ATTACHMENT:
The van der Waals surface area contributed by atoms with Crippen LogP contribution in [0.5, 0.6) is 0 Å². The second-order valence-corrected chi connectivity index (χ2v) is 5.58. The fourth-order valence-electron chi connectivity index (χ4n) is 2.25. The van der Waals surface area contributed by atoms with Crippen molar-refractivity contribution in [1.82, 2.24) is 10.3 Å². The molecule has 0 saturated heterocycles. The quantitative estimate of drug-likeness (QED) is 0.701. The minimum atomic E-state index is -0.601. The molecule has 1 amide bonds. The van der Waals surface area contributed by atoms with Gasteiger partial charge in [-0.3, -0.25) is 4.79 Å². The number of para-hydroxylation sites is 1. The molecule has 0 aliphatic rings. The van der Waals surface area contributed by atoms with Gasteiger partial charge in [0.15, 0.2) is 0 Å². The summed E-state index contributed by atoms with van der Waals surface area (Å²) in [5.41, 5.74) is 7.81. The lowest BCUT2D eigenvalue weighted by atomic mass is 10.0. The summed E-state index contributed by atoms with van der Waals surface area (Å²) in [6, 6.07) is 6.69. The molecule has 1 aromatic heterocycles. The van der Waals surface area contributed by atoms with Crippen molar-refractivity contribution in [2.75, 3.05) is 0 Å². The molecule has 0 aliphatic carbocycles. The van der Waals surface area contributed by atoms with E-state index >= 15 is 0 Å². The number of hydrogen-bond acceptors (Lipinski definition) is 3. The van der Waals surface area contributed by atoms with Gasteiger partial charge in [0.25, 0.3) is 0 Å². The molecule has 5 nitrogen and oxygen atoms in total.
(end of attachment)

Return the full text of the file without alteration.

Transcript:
The van der Waals surface area contributed by atoms with Crippen LogP contribution in [0.5, 0.6) is 0 Å². The second-order valence-corrected chi connectivity index (χ2v) is 5.58. The fourth-order valence-electron chi connectivity index (χ4n) is 2.25. The van der Waals surface area contributed by atoms with Crippen molar-refractivity contribution in [1.82, 2.24) is 10.3 Å². The molecule has 0 saturated heterocycles. The quantitative estimate of drug-likeness (QED) is 0.701. The minimum atomic E-state index is -0.601. The molecule has 1 amide bonds. The van der Waals surface area contributed by atoms with Gasteiger partial charge in [-0.3, -0.25) is 4.79 Å². The number of para-hydroxylation sites is 1. The molecule has 0 aliphatic rings. The van der Waals surface area contributed by atoms with Gasteiger partial charge in [0.15, 0.2) is 0 Å². The summed E-state index contributed by atoms with van der Waals surface area (Å²) in [5.41, 5.74) is 7.81. The lowest BCUT2D eigenvalue weighted by atomic mass is 10.0. The summed E-state index contributed by atoms with van der Waals surface area (Å²) in [6, 6.07) is 6.69. The molecule has 1 aromatic heterocycles. The van der Waals surface area contributed by atoms with Crippen molar-refractivity contribution in [2.75, 3.05) is 0 Å². The molecule has 0 aliphatic carbocycles. The van der Waals surface area contributed by atoms with E-state index >= 15 is 0 Å². The number of hydrogen-bond acceptors (Lipinski definition) is 3. The van der Waals surface area contributed by atoms with Gasteiger partial charge in [0.25, 0.3) is 0 Å². The molecule has 5 nitrogen and oxygen atoms in total.